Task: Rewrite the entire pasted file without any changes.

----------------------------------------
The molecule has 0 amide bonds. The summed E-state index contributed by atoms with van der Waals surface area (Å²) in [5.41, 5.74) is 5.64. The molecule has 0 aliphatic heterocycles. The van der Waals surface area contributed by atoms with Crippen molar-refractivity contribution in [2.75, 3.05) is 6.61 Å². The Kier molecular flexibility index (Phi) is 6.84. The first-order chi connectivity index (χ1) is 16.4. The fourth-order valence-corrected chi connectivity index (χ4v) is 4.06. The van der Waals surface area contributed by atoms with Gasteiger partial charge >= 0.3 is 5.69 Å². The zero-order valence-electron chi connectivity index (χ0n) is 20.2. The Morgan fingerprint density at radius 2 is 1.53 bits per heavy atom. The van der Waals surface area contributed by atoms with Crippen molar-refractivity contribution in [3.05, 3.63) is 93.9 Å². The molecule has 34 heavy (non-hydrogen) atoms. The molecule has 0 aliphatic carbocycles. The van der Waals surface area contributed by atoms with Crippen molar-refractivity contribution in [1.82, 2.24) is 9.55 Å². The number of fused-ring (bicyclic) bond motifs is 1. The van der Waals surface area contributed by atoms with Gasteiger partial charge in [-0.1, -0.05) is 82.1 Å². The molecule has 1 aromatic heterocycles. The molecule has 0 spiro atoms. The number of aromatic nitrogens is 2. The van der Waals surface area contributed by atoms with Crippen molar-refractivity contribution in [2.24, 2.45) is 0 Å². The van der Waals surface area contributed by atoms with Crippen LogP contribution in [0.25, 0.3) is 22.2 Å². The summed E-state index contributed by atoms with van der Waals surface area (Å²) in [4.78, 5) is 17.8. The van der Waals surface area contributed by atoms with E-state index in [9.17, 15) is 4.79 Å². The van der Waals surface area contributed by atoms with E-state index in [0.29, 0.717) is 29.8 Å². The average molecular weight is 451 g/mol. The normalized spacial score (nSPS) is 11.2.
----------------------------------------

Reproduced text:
The molecule has 0 amide bonds. The summed E-state index contributed by atoms with van der Waals surface area (Å²) in [5.41, 5.74) is 5.64. The molecule has 0 aliphatic heterocycles. The van der Waals surface area contributed by atoms with Crippen molar-refractivity contribution in [2.75, 3.05) is 6.61 Å². The Kier molecular flexibility index (Phi) is 6.84. The first-order chi connectivity index (χ1) is 16.4. The fourth-order valence-corrected chi connectivity index (χ4v) is 4.06. The van der Waals surface area contributed by atoms with Gasteiger partial charge >= 0.3 is 5.69 Å². The zero-order valence-electron chi connectivity index (χ0n) is 20.2. The Morgan fingerprint density at radius 2 is 1.53 bits per heavy atom. The van der Waals surface area contributed by atoms with Crippen molar-refractivity contribution in [3.05, 3.63) is 93.9 Å². The molecule has 34 heavy (non-hydrogen) atoms. The molecule has 0 aliphatic carbocycles. The van der Waals surface area contributed by atoms with Crippen molar-refractivity contribution in [1.82, 2.24) is 9.55 Å². The number of fused-ring (bicyclic) bond motifs is 1. The van der Waals surface area contributed by atoms with Gasteiger partial charge in [-0.1, -0.05) is 82.1 Å². The molecule has 1 aromatic heterocycles. The molecule has 0 spiro atoms. The number of aromatic nitrogens is 2. The van der Waals surface area contributed by atoms with Crippen molar-refractivity contribution in [2.24, 2.45) is 0 Å². The van der Waals surface area contributed by atoms with Crippen LogP contribution in [0.25, 0.3) is 22.2 Å². The summed E-state index contributed by atoms with van der Waals surface area (Å²) in [4.78, 5) is 17.8. The van der Waals surface area contributed by atoms with E-state index in [9.17, 15) is 4.79 Å². The van der Waals surface area contributed by atoms with E-state index in [0.29, 0.717) is 29.8 Å². The average molecular weight is 451 g/mol. The normalized spacial score (nSPS) is 11.2.